I think a bit was missed off the end here, but you have a fair point. I would temper it slightly with the converse point that very few British people actually experience healthcare in other countries, and only a relatively small proportion utilise private treatment options. There's also that bizarre dichotomy where the NHS seems to be adored, but is constantly under threat - or is constantly getting worse - in the public mind. Some of the polling on it is positively schizophrenic.

I do think the expectations placed on the NHS are a tad unrealistic. Once you get into the realms of cancer drugs and orphan medicines, you realise the huge figures that are being expended - and then the decisions over allocations of funding become pretty stark. As things go, the NHS is OK: it's not world-beating, but neither is it poorer than you might expect for the national healthcare system in a developed country.
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imlikeahermit
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(Original post by Jammy Duel)
The problem is people seem to believe that there are only two models in the world, the US and NHS models when in reality very very few countries use either. I don't think people are in love with the NHS itself but the "free at the point of use" element which is to varying degrees present in pretty much every model.

Whenever somebody leaps to the defence of the NHS model the first question that should be asked is: "if the model is so great they how come the whole world isn't using it?" to be followed up by "why is it one of the worst performing systems in Europe on an outcome basis despite others not being massively better funded?" and "before you say 'but muh America' are you aware that most systems in the world use neither model and have systems designed to keep access available to all?"
Completely agree and that's the point I was trying to make. We hold the NHS in high regard because of the free at the point of use point, and constantly bleat on about 'Protecting the NHS' but what on earth are we protecting it from? We're protecting it from investment to be honest, in my opinion.
(Original post by L i b)
The "chronically underfunded" stuff surely requires an understanding of what you expect from it. Does it do fine as a base level of healthcare for the general population? Yes, it does. But we will continue to expect more and more of it, as well as loading it with demographic challenges.

The comparisons with America are quite unusual really: TSR is a fairly middle class place full of university educated people: we would probably, transported to the US, receive considerably better healthcare there. The problem is, and always has been, one of equity, not quality. And, of course, from a British lens, we ignore the huge amount of healthcare that is publicly funded there, the level of provision by charities and other non-profit institutions and so on.

No-one wants the US healthcare system, it is an outlier, but so too is the dream of an entirely public NHS - it has never been that and never will be that.
Again, completely agree. That was the again the point I was trying to make. I fully believe you could chuck a blank cheque at the NHS as it is now and see no improvement because of the model that it is currently in, but also because we expect too much from a free at the door system.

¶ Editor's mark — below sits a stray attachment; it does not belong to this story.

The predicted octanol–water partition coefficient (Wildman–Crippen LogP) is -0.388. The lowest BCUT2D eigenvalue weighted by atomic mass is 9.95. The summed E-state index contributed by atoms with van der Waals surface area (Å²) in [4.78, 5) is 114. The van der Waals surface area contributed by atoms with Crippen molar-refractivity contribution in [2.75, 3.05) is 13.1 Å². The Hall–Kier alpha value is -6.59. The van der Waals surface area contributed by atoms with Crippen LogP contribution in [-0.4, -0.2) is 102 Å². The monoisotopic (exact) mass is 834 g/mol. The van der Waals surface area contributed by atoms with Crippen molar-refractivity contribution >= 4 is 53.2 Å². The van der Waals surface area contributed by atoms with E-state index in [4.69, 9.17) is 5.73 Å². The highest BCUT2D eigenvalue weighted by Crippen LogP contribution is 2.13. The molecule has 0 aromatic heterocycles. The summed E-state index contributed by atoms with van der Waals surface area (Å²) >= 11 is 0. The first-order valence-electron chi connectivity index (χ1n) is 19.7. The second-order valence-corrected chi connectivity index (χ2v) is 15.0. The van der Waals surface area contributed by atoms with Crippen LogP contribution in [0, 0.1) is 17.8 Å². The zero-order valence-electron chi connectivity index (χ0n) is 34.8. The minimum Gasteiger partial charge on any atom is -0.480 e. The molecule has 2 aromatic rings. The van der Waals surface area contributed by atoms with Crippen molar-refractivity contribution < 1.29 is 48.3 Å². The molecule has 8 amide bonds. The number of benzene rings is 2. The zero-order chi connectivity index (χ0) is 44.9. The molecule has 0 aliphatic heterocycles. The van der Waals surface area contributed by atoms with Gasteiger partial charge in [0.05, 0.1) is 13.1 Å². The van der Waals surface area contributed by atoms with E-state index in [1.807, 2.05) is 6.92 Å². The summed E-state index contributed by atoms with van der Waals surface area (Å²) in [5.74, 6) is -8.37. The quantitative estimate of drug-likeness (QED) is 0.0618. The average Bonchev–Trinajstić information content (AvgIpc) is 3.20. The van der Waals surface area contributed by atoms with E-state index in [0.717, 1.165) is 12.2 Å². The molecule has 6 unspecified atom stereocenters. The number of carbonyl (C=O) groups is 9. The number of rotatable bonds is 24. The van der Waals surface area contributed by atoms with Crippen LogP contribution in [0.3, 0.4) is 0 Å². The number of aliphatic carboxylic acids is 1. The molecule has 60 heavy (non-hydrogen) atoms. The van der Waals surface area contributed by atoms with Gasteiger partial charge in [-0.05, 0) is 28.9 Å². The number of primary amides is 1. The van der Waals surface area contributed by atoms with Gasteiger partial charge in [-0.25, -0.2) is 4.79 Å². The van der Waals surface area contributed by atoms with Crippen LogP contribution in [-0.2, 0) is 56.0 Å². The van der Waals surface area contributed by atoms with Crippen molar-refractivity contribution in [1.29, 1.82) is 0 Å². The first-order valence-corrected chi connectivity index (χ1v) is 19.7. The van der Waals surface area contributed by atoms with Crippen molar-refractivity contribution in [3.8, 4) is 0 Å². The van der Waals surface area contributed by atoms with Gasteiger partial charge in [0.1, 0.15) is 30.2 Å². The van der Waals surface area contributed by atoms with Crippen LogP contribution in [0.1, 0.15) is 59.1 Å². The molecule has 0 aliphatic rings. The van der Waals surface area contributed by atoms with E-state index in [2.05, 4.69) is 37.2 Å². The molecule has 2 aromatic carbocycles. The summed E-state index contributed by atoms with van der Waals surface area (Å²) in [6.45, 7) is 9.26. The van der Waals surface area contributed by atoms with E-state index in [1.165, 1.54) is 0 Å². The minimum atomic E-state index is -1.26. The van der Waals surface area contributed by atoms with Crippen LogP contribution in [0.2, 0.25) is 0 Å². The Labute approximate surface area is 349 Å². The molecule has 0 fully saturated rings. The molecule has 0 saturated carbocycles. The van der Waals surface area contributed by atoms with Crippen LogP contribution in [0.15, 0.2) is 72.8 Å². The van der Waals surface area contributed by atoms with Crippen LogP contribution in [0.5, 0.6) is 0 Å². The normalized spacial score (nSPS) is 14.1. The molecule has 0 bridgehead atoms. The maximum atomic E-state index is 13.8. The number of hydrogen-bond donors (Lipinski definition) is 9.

I think our issue now is moving forward which model to transpose too. The current model does not work, and as a country, we are so inward to 'Protect the NHS.' It is my belief, and I state belief that private companies are always better ran than public sector models, and I maintain that here. Private sector companies are ran for profit. Public sector services essentially at times have no upper limit therefore they piss money into the wind. I think we've also grown used to the NHS providing everything. From counselling to gastric bands. It does literally everything, jobs which arguably should be picked up by the social care sector.
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IbeIC123
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(Original post by imlikeahermit)
Completely agree and that's the point I was trying to make. We hold the NHS in high regard because of the free at the point of use point, and constantly bleat on about 'Protecting the NHS' but what on earth are we protecting it from? We're protecting it from investment to be honest, in my opinion.


Again, completely agree. That was the again the point I was trying to make. I fully believe you could chuck a blank cheque at the NHS as it is now and see no improvement because of the model that it is currently in, but also because we expect too much from a free at the door system.

I think our issue now is moving forward which model to transpose too. The current model does not work, and as a country, we are so inward to 'Protect the NHS.' It is my belief, and I state belief that private companies are always better ran than public sector models, and I maintain that here. Private sector companies are ran for profit. Public sector services essentially at times have no upper limit therefore they piss money into the wind. I think we've also grown used to the NHS providing everything. From counselling to gastric bands. It does literally everything, jobs which arguably should be picked up by the social care sector.
You forget that the vast size of the NHS does actually increase efficiency it’s size allows it to have greater bargaining power over the negotiations of drug prices. The fact that we’re a service based economy means 90% of our drugs are imported which is less for other countries in Europe. So the UK having a massive organisation that bullies big pharma is pretty beneficial to the public. It was also proven that the torys wanted to increase patent time for new drugs allowing pharmaceutical companies to better monopolise the market and grossly increase prices leaving the NHS in a weak position
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Gundabad(good)
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#37
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(Original post by ByEeek)
Its a great soundbite. Then you look at the Tory A-team and things aren't much better.
The Tories have the Great Sunak.